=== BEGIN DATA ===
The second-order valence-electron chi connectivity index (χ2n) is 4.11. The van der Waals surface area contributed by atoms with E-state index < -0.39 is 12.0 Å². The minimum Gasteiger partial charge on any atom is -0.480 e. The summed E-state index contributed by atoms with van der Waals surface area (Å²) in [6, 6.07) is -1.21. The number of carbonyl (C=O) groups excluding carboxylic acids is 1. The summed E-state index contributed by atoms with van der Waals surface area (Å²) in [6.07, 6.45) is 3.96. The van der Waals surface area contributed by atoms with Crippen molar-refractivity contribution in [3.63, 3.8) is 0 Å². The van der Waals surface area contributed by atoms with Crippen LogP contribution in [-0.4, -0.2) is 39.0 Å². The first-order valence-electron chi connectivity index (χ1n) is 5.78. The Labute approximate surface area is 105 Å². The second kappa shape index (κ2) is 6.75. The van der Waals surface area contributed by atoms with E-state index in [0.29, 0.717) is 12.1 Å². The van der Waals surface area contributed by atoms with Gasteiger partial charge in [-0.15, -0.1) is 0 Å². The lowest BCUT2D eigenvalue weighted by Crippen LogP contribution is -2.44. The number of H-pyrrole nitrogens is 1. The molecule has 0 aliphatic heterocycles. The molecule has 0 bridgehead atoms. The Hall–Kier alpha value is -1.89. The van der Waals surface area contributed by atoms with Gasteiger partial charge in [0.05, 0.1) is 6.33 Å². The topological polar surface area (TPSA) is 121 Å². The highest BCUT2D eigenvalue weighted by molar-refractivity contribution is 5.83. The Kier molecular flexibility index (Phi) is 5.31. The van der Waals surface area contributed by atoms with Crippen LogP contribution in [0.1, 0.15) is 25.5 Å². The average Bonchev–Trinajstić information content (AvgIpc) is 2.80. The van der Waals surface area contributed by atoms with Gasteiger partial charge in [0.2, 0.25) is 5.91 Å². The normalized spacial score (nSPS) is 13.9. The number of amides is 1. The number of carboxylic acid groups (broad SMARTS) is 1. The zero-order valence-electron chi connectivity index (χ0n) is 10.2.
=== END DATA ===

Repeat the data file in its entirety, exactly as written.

The second-order valence-electron chi connectivity index (χ2n) is 4.11. The van der Waals surface area contributed by atoms with E-state index < -0.39 is 12.0 Å². The minimum Gasteiger partial charge on any atom is -0.480 e. The summed E-state index contributed by atoms with van der Waals surface area (Å²) in [6, 6.07) is -1.21. The number of carbonyl (C=O) groups excluding carboxylic acids is 1. The summed E-state index contributed by atoms with van der Waals surface area (Å²) in [6.07, 6.45) is 3.96. The van der Waals surface area contributed by atoms with Crippen molar-refractivity contribution in [3.63, 3.8) is 0 Å². The van der Waals surface area contributed by atoms with Crippen LogP contribution in [-0.4, -0.2) is 39.0 Å². The first-order valence-electron chi connectivity index (χ1n) is 5.78. The Labute approximate surface area is 105 Å². The second kappa shape index (κ2) is 6.75. The van der Waals surface area contributed by atoms with E-state index in [0.29, 0.717) is 12.1 Å². The van der Waals surface area contributed by atoms with Gasteiger partial charge in [-0.15, -0.1) is 0 Å². The lowest BCUT2D eigenvalue weighted by Crippen LogP contribution is -2.44. The number of H-pyrrole nitrogens is 1. The molecule has 0 aliphatic heterocycles. The molecule has 0 bridgehead atoms. The Hall–Kier alpha value is -1.89. The van der Waals surface area contributed by atoms with Gasteiger partial charge in [0.05, 0.1) is 6.33 Å². The topological polar surface area (TPSA) is 121 Å². The highest BCUT2D eigenvalue weighted by molar-refractivity contribution is 5.83. The Kier molecular flexibility index (Phi) is 5.31. The van der Waals surface area contributed by atoms with Crippen LogP contribution in [0.1, 0.15) is 25.5 Å². The average Bonchev–Trinajstić information content (AvgIpc) is 2.80. The van der Waals surface area contributed by atoms with Gasteiger partial charge in [0.2, 0.25) is 5.91 Å². The normalized spacial score (nSPS) is 13.9. The number of amides is 1. The number of carboxylic acid groups (broad SMARTS) is 1. The zero-order valence-electron chi connectivity index (χ0n) is 10.2.